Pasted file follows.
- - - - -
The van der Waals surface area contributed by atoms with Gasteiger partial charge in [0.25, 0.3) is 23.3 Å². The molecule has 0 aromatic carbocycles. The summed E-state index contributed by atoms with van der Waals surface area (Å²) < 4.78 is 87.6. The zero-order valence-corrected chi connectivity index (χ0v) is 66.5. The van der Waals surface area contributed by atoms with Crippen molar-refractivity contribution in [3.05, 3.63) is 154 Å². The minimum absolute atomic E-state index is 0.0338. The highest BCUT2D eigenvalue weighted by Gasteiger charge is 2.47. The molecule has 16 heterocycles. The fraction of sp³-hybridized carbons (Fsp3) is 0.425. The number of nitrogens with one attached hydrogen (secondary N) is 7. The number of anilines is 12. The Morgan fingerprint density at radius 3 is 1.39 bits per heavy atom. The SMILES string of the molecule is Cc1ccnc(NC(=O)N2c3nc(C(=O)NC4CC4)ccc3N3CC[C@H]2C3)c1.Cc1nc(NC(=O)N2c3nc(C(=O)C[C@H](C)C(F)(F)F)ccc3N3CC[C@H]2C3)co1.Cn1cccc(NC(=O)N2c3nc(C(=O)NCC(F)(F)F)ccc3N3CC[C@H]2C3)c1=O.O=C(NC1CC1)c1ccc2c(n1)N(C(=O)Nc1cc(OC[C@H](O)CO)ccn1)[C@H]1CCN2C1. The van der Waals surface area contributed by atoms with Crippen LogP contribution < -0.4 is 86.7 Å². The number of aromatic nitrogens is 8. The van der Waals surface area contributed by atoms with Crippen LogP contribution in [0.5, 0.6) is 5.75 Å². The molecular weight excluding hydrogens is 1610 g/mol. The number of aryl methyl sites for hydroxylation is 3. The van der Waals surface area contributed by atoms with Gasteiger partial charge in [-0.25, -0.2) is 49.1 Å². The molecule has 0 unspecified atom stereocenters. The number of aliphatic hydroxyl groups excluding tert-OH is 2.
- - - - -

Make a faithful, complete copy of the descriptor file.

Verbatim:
The van der Waals surface area contributed by atoms with Gasteiger partial charge in [0.25, 0.3) is 23.3 Å². The molecule has 0 aromatic carbocycles. The summed E-state index contributed by atoms with van der Waals surface area (Å²) < 4.78 is 87.6. The zero-order valence-corrected chi connectivity index (χ0v) is 66.5. The van der Waals surface area contributed by atoms with Crippen molar-refractivity contribution in [3.05, 3.63) is 154 Å². The minimum absolute atomic E-state index is 0.0338. The highest BCUT2D eigenvalue weighted by Gasteiger charge is 2.47. The molecule has 16 heterocycles. The fraction of sp³-hybridized carbons (Fsp3) is 0.425. The number of nitrogens with one attached hydrogen (secondary N) is 7. The number of anilines is 12. The Morgan fingerprint density at radius 3 is 1.39 bits per heavy atom. The SMILES string of the molecule is Cc1ccnc(NC(=O)N2c3nc(C(=O)NC4CC4)ccc3N3CC[C@H]2C3)c1.Cc1nc(NC(=O)N2c3nc(C(=O)C[C@H](C)C(F)(F)F)ccc3N3CC[C@H]2C3)co1.Cn1cccc(NC(=O)N2c3nc(C(=O)NCC(F)(F)F)ccc3N3CC[C@H]2C3)c1=O.O=C(NC1CC1)c1ccc2c(n1)N(C(=O)Nc1cc(OC[C@H](O)CO)ccn1)[C@H]1CCN2C1. The van der Waals surface area contributed by atoms with Crippen LogP contribution < -0.4 is 86.7 Å². The number of aromatic nitrogens is 8. The van der Waals surface area contributed by atoms with Crippen LogP contribution in [0.5, 0.6) is 5.75 Å². The molecular weight excluding hydrogens is 1610 g/mol. The number of aryl methyl sites for hydroxylation is 3. The van der Waals surface area contributed by atoms with Gasteiger partial charge in [-0.25, -0.2) is 49.1 Å². The molecule has 0 unspecified atom stereocenters. The number of aliphatic hydroxyl groups excluding tert-OH is 2.